Don’t Question My Afro – Dominican Heritage – Magnolia Vilma



By: Magnolia Vilma  — “Wait, say your last name again?” If I had a dollar for every time I heard that phrase I’d probably own ten mansions, swimming pool, and jacuzzis attached. I would have maybe five or ten people’s student loans fully paid off in cash money.

I sleep, breathe, eat, and dream of the Dominican Republic. Yet, I don’t quite look like the cookie-cutter long-haired Dominicana. I was unaware of “a type” until I watched telenovelas with my mom as a kid. Even as a young middle schooler, when a friend called my home, I’d get the “wow, it sounds like a bodega there.” Instant facepalm.

But as I got older, and learned more about my family’s beautifully rich culture, I learned to love all of the complexities behind it. Undoubtedly, I got tired of people asking me to say this or that in Spanish as if I needed to prove my heritage. 

My Afro-Latinidad makes me who I am proud to be. The bachata loving, Anthony Santos is definitely a go-to in my Apple Music. My 4C hair having, don’t touch my kinky curls please, and thank you! I can spit a freeway verse. “ What We Do” is my favorite song. I am a care-free Afro-Latina and Brooklyn born and raised but never away from my heritage as a result of my parents. They never shied away from talking about being “back home” in the D.R and I am forever grateful for the stories.

Stories like my dad and mom meeting in Barahona and falling in love. Stories like these that I too will get to pass down. I can still recall the warm and inviting scents of being in the Dominican Republic at 11 years old. Being engulfed by that warm humid air and taking a sip of Tang from a glass filled with ice at my tia’s house. Visiting the beach and feeling that warm sand on my toes.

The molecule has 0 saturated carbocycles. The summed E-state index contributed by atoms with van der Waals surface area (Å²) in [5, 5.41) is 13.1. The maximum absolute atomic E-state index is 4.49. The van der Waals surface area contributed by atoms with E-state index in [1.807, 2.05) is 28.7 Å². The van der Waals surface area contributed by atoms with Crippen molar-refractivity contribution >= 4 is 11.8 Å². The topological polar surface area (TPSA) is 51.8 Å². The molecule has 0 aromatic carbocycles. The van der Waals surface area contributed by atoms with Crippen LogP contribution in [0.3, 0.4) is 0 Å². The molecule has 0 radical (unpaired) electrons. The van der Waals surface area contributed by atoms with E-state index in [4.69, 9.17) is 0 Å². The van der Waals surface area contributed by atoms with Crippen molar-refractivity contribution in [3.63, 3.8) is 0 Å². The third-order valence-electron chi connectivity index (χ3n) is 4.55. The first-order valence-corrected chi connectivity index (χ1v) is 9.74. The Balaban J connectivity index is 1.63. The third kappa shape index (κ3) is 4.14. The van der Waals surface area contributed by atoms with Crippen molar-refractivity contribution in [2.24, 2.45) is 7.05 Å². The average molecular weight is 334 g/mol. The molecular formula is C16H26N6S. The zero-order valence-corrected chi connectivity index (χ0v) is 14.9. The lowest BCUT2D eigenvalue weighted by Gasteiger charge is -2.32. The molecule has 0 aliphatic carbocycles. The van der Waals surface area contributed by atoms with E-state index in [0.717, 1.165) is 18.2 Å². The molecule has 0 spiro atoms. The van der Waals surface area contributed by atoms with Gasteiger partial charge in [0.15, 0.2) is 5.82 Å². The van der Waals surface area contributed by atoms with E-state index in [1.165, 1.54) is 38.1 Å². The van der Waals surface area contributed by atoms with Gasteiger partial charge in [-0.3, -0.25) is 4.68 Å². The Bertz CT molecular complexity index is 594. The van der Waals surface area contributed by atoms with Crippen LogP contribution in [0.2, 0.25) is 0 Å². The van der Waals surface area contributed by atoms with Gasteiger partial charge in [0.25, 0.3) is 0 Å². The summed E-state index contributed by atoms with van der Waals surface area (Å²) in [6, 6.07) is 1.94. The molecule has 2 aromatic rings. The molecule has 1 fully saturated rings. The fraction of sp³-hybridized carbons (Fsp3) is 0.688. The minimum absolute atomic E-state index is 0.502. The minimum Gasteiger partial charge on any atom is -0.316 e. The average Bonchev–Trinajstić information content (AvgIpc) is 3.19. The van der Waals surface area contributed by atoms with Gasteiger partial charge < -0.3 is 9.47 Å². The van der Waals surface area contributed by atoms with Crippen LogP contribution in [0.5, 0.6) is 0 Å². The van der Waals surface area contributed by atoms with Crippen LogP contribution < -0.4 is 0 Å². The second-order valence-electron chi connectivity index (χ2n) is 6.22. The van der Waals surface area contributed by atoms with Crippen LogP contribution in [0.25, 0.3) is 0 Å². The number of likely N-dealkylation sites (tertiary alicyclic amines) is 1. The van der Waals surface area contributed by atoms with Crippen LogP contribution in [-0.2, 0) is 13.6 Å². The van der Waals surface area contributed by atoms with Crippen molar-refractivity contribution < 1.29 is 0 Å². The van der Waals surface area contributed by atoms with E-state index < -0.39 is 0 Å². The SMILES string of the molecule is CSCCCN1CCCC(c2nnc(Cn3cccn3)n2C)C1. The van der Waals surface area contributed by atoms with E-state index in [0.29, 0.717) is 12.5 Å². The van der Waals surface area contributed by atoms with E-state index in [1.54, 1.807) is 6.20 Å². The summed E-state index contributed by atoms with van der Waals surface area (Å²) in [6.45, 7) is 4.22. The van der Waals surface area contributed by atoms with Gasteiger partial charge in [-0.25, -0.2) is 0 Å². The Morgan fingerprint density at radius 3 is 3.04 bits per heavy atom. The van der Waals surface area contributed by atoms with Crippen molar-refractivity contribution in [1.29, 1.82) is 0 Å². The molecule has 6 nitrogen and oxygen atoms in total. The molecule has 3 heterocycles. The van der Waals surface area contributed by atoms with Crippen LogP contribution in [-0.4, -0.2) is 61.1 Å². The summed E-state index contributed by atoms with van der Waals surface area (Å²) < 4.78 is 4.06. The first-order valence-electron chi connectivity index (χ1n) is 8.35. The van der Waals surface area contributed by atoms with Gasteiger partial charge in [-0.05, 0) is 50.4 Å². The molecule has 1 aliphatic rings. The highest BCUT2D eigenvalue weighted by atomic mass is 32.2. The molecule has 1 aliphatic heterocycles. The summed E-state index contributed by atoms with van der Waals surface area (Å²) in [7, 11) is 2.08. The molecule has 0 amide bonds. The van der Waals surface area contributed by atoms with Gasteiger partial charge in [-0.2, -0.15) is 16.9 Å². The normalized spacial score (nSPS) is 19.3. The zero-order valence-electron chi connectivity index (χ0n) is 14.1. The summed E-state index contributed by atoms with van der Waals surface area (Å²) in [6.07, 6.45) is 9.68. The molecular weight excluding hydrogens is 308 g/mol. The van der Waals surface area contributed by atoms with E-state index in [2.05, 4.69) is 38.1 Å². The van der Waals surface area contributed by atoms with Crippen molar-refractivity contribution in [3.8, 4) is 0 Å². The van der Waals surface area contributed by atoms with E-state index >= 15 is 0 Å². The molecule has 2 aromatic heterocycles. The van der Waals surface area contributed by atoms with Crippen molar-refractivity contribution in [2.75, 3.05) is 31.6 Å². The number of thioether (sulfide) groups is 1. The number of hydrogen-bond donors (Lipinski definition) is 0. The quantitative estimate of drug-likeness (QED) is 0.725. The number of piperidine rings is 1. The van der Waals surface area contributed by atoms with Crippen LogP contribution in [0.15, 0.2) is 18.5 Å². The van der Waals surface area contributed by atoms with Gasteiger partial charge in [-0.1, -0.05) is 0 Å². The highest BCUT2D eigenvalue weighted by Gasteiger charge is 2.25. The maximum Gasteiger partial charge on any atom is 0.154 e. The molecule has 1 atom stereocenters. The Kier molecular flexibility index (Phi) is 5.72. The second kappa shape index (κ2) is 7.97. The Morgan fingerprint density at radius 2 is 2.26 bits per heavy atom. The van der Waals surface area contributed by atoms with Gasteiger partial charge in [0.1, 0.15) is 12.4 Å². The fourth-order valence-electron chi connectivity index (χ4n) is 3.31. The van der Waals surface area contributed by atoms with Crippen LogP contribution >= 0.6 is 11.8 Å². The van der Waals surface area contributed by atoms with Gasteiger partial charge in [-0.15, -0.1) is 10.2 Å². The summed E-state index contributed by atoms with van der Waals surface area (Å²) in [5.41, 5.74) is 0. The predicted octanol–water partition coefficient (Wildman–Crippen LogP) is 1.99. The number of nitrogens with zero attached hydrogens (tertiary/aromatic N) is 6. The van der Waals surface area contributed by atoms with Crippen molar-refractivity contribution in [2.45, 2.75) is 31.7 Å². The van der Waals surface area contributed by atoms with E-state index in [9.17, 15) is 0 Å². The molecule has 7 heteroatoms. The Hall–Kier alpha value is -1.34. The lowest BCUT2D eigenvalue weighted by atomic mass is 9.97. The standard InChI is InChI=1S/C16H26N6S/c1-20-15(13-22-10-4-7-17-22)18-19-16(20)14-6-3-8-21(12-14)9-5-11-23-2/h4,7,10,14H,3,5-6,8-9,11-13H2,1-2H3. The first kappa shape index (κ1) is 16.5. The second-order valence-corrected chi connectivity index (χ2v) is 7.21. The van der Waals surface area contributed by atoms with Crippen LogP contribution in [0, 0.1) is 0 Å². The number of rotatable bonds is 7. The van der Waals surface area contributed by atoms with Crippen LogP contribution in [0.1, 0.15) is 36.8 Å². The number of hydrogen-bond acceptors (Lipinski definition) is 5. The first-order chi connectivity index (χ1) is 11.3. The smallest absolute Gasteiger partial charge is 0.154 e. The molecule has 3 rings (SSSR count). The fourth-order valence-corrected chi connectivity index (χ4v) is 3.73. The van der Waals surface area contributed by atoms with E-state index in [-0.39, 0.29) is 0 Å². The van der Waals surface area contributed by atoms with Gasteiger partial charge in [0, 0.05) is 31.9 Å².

Smelling the most fragrant flowers. Still this day, I have never found anything close to that smell. Having my clothes washed then hanged to dry by the sun; then later feeling the sun almost kiss my skin. It’s moments like that, especially in the current climate that we’re in, that makes me crave those times. This would’ve been the year where I trekked back and visit the land that made my parents, yet 2020 and Covid-19 had other plans. 

However, I am eternally grateful for the little moments I have that remind me of the Dominican Republic. So I’ll take my Arroz Con Habichuelas y bistec any day. I can’t forget my plátano frito and simply say: Don’t let anyone question who you are or even make you prove it. Stand tall in all of your glory and don’t forget to smile. La Republica Dominicana will always be in me in the way I swing my hips,(I am a master at dancing, shout outs to my folks) roll my r’s, but also walk with grace and power no matter the space I enter and the people I meet.




Magnolia Vilma is serving as a guest contributor for the #IAmEnough blog. She is a 28-year-old educator and creative hailing from New York City with the Dominican Republic running through her veins. Her love affair with writing began when she started her website, It began as a sacred space for her to talk about all things fashion and everything in between.

The site has then blossomed into a platform to share with other creatives, small business owners as well as entrepreneurs who look like her. Through her writing, she’s delved deeper into self-awareness and self-work. She hopes to inspire others through her posts and have them believe they too can tap into themselves through faith and ultimately ascend to the “heights.”


One Comment Add yours

  1. Juji says:

    Amazing blog. Its still boggles my mind that as time “progresses” we are still told that we do not look like our heratige. Does it make you any less Dominican the fact that you do not look Dominican. I joke all the time that next to the Dominican Republic on the Dictionary is my face. But unless I speak, no many people pin me to be Dominican. I believe it is relative. I have gotten that I look Brazilian from a Brazilian, that I look Colombian from a colombian. I believe these classifications of ours are detremental to our personal grown and success.


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